Releasing your tooth with ease
No one wants to lose a tooth, but sometimes a tooth extraction is necessary.
By the time you are considering an extraction, it’s usually the end of a long series of attempts to try almost every other possible way to restore and repair the tooth.
Unfortunately, eventually, sometimes you just run out of good alternatives and have to let the tooth go.
I see a lot of preventative advice about how to avoid reaching the end of that road to extraction. Most dentists are quick to offer an implant to fill the gap afterward.
This article is offers support for the experience of releasing a tooth with grace and ease when it really is the best decision at a certain point in time.
Pulling teeth doesn’t have to be brutal
Once pulling teeth was almost the first resort of some mid-twentieth-century dentists, and now it’s usually the last resort when you’ve tried everything else.
Unfortunately, it’s still standard practice for many orthodontists to recommend removing healthy wisdom teeth or premolars from young mouths.
When healthy teeth are removed the physical challenges may be similar to medically necessary extractions (see my tips below) but the emotional implications are often postponed for decades.
I have met with many adults filled with regret and delayed grief for the adult teeth that were pulled out in their teens before they understood the implications.
Deciding to extract an unhealthy tooth as an adult can be an opportunity to heal the old trauma of the earlier loss of healthy teeth by releasing your old regrets and grief.
Top tips for an uncomplicated extraction
After a tooth has been extracted, a clot will form over the extraction site. This clot is what will keep you from developing a dry socket (and possibly its long-term complication of cavitation) so you want to encourage the clot to stay in place for 5-10 days.
You’ll be able to see the clot in your gums as a black spot that gets smaller day by day, eventually getting lighter in color and disappearing completely.
The following tips are all about helping a healthy clot to form a secure attachment and stay in place until it dissolves or falls out naturally.
1. Schedule at least 24 hours to rest and recuperate from a tooth extraction. You may have a very easy experience in the dental chair and feel fine afterwards, but losing a tooth is still a big adjustment for your body. Immediately after a tooth extraction is not the time to take any exercise, including walking more than half a block. If possible you should avoid lifting anything heavy, especially wriggly children. If you had a difficult extraction try to take an additional couple of days off from any kind of exertion.
2. Don’t suck, squirt, or swish anything in your mouth anything until the clot is completely gone. That means don’t drink through a straw, smoke or vape, don’t oil pull, use a mouthwash or water flosser and don’t french kiss or give oral sex until the gum has healed over and you can’t see the clot anymore.
3. Avoid ‘bitsy’ food until the clot is gone. Stick to liquids for the first 24 hours, then eat soft smooth food for at least another couple of days. After day 3 you can start eating chewier food if you want but don’t eat food with little bits, like rice, rolled oats, chopped parsley, or nuts and seeds. Avoid any foods that might scratch at the clot like chips or toast.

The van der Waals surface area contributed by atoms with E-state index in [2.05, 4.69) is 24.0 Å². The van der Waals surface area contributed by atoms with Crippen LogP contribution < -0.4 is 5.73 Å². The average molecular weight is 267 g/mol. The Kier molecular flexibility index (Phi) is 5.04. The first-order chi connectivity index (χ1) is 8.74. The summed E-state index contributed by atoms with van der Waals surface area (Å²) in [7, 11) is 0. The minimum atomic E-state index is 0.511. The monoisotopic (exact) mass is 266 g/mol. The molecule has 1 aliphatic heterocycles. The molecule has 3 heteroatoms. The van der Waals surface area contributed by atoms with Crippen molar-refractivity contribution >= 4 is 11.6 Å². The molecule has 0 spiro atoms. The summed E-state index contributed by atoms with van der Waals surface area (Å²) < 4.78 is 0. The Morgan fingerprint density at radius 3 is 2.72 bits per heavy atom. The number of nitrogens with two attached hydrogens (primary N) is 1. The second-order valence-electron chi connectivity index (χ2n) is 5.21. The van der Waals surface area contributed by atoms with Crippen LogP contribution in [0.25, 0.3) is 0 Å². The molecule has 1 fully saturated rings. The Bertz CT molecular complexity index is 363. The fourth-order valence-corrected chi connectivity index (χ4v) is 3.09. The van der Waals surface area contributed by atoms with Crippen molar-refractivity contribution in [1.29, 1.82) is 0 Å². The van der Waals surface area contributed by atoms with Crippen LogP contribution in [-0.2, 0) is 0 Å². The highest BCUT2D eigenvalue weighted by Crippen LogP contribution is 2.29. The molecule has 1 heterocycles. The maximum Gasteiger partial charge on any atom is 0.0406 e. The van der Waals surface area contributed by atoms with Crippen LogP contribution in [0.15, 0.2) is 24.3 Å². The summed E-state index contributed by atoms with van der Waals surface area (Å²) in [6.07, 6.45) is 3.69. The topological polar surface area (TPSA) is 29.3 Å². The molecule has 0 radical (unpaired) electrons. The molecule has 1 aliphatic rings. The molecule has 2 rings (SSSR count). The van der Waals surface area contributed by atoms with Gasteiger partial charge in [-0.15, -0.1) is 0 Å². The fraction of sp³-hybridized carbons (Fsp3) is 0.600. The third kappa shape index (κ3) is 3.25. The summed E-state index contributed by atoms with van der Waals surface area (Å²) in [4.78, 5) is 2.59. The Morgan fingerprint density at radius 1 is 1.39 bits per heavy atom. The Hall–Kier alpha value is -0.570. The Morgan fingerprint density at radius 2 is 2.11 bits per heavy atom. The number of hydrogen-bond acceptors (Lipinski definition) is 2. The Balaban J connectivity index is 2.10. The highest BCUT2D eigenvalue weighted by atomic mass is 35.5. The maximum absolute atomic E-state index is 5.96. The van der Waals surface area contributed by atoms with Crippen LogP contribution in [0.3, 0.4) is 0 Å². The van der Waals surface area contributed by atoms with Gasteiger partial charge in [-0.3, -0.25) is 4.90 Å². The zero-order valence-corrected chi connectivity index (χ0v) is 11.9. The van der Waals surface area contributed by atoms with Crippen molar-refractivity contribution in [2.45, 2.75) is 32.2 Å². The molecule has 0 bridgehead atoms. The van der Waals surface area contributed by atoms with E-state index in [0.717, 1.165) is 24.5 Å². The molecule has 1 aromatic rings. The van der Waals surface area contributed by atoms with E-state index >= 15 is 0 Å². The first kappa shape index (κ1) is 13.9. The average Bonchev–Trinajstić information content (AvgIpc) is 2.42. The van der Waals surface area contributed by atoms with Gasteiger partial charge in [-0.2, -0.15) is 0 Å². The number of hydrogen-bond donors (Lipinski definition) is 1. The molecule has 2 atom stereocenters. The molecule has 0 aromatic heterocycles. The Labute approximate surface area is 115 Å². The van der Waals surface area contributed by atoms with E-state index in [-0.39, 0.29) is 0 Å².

A portal for transformational healing
Dear tooth, I honour the life you shared with me and release you with love.
A tooth extraction can carry a heavy emotional burden of fear, grief, disappointment, anger, and/or despair which can add to physical discomfort at the time, and may linger if not acknowledged and integrated.
Creating a healing story to consciously work with the emotions of extraction, along with the meaning of the tooth’s archetype*, can turn an extraction experience into a portal of profoundly transformational healing. It’s one of the most powerful aspects of my work as a natural oral health coach.
I recorded a heartfelt guided meditation called ‘Farewell to a Tooth’ where you can hear my words as though you are speaking directly to a tooth that you need to release or have already lost.
You can stream the meditation for free on Insight Timer or purchase it as an MP3 download to listen offline forever.
*Tooth Archetypes are the unique emotional associations of each individual tooth, described in my book, The Secret Lives of Teeth.
Learn how to interpret the metaphysical messages of your teeth and gum symptoms!
The Secret Lives of Teeth is a clear and comprehensive guide teaches you a unique, complementary self-help approach to easing toothaches, enhancing enamel and gum remineralization and getting better results with necessary dental treatments.
Available as a paperback or ebook.
Has a dentist told you that your cavities or receding gums are your fault because you are drinking too much Coke, you don’t floss enough or you need to stop breastfeeding your baby? And you know that isn’t true!
I’m a natural oral health coach and I’m not going to blame you or shame you.
The underlying causes of your oral health issues are not your fault!
Nature or nurture, ancestry or environment, free will or systemic oppression, unconscious emotions or the degraded food system are the factors that make your teeth and gums vulnerable to disease.
Even though your tooth decay and gum disease is not your fault, it is within your power to change.
I can help you to turn your oral health around with natural strategies, healthy habits and intuitive insights.